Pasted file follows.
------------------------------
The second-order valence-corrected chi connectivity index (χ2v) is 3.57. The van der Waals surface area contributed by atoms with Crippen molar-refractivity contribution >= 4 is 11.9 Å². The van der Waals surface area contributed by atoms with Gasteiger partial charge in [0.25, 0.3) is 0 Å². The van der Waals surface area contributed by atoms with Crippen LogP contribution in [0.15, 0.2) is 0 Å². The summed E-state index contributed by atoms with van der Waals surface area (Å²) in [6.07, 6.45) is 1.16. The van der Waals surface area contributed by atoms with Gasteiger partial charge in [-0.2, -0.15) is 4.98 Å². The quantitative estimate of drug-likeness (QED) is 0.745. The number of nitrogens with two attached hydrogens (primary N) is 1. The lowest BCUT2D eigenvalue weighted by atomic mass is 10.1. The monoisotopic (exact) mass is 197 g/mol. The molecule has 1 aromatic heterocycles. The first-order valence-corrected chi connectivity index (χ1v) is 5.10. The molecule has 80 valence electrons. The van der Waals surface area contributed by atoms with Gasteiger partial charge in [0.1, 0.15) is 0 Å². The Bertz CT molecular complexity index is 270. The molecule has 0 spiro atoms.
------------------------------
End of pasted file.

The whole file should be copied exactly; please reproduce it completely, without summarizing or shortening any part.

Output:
The second-order valence-corrected chi connectivity index (χ2v) is 3.57. The van der Waals surface area contributed by atoms with Crippen molar-refractivity contribution >= 4 is 11.9 Å². The van der Waals surface area contributed by atoms with Gasteiger partial charge in [0.25, 0.3) is 0 Å². The van der Waals surface area contributed by atoms with Crippen LogP contribution in [0.15, 0.2) is 0 Å². The summed E-state index contributed by atoms with van der Waals surface area (Å²) in [6.07, 6.45) is 1.16. The van der Waals surface area contributed by atoms with Gasteiger partial charge in [-0.2, -0.15) is 4.98 Å². The quantitative estimate of drug-likeness (QED) is 0.745. The number of nitrogens with two attached hydrogens (primary N) is 1. The lowest BCUT2D eigenvalue weighted by atomic mass is 10.1. The monoisotopic (exact) mass is 197 g/mol. The molecule has 1 aromatic heterocycles. The first-order valence-corrected chi connectivity index (χ1v) is 5.10. The molecule has 80 valence electrons. The van der Waals surface area contributed by atoms with Gasteiger partial charge in [0.1, 0.15) is 0 Å². The Bertz CT molecular complexity index is 270. The molecule has 0 spiro atoms.